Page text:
Nine To Noon for Wednesday 17 June 2020
09:05 Health shakeup: What's the Government going to do?
The Health and Disability Review has recommended the biggest change to the health system in a generation, including cutting the number of DHBs, scrapped elected representative and setting up two new health bureaucracies to work alongside the Ministry of Health. Kathryn asks Health Minister David Clark which recommendations might make it to the Cabinet table.
09:20 Major change within court system must happen: Chief Justice
The Chief Justice says major change within the court system must happen, and the Covid 19 pandemic has highlighted the issues. Jury trials were suspended in March because of the virus, and will only resume in August. At last estimate, 60-thousand events were backlogged across the court system. The Chief Justice, Dame Helen Winkelmann, says people on remand, awaiting trial or sentencing are most affected. She says the remand population is unacceptable, the court system too complex, and the cost of litigation too high. Justice Winkelmann describes the experience of pandemic as a 'cauldron' but maintains significant change can happen quickly.
09:45 'Branch stacking' claim against Victorian Labor Minister
Australia correspondent Bernard Keane joins Kathryn to look at the career-ending allegations against Victoria's Labor Minister Adem Somyurek, including that he recruited people into the party to boost his own standing. A video has also surfaced of him abusing his ministerial colleague. Bernard will also talk about Prime Minister Scott Morrison's comment that there was no slavery in Australia.
10:05 Stories from the saddle. Jo Haines
Cycling adventurer Jo Haines is traveling the world, 3 months at a time, on a bike. Each autumn she sets off from Albert Town, to explore another unique corner of the earth. She talks to Kathryn Ryan about her stories from the saddle, including her latest bike trip through Georgia and Armenia.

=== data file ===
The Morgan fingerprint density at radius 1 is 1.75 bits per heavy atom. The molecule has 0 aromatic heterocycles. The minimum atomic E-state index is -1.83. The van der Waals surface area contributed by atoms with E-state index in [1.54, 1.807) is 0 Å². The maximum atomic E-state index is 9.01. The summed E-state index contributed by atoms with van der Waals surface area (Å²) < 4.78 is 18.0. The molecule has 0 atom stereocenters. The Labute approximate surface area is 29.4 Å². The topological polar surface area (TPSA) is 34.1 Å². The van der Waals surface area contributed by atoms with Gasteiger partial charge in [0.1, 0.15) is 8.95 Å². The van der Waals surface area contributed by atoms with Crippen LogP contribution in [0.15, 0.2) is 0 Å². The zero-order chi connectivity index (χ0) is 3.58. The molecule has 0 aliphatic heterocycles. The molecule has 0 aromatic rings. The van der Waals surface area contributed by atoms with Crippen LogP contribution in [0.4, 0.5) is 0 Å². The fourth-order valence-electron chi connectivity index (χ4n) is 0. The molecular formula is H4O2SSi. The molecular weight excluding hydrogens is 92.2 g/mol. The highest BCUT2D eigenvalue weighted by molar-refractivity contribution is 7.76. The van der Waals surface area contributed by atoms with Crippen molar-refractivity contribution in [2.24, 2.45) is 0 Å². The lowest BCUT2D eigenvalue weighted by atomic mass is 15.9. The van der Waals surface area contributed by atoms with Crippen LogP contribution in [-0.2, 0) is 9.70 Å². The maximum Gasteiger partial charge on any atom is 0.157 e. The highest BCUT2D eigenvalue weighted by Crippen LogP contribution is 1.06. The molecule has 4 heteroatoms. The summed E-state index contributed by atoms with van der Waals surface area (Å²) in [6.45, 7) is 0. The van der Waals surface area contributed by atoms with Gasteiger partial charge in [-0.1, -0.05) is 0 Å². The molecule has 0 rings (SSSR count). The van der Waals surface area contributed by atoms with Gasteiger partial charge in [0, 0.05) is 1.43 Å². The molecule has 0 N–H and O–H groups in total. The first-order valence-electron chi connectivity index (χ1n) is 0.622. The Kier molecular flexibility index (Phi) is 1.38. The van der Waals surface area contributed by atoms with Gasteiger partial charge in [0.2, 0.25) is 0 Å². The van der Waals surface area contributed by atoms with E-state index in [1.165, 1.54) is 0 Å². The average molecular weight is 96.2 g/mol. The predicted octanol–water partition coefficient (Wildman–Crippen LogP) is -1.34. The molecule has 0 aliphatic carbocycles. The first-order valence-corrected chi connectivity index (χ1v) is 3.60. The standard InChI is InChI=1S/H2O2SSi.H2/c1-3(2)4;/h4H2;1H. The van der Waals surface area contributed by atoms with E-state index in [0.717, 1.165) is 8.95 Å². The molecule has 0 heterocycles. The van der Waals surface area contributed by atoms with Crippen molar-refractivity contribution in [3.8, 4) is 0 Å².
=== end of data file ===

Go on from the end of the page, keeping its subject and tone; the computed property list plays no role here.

This year she'll be at the 18th New Zealand Mountain Film & Book Festival in Wanaka and Queenstown and broadcast online nationally.
10:35 Book review - Upturned by Kay McKenzie Cooke
Chris Tse reviews Upturned by Kay McKenzie Cooke, published by The Cuba Press.
10:45 The Reading
Fainting and the Fat Man by Vincent O'Sullivan, read by David McPhail. Part one of two.
11:05 Music with RNZ's Yadana Shaw
Yadana shares new songs from near and far. Including a little lo-fi number from Manawatu, a ditty from Indigenous Australia and a new rework of a Billie Holiday standard in light of the Black Lives Matter movement.
11:20 Scott Bainbridge on his new book, New Zealand Mysteries
If you like a good mystery, you're in luck. Author Scott Bainbridge has turned his attention to detailing some of New Zealand's most enduring tales. He's previously written about cold cases and disappearances, but in New Zealand Mysteries outlines some of the country's well-known legends, and some lesser-known, but equally intriguing - tales.
11:45 Rare narwhal sound recorded, Lancet's hydroxychloroquin confusion
Science commentator Siouxsie Wiles joins Kathryn to talk about the elusive narwhal and the unusual sounds they've been recorded making, the confusion surrounding a Lancet paper on hydroxychloroquin - promoted by Donald Trump - that has had to be pulled and the brain cells in mice that trigger a hibernation response.
Associate Professor Dr Siouxsie Wiles is the head of Bioluminescent Superbugs Lab at the University of Auckland.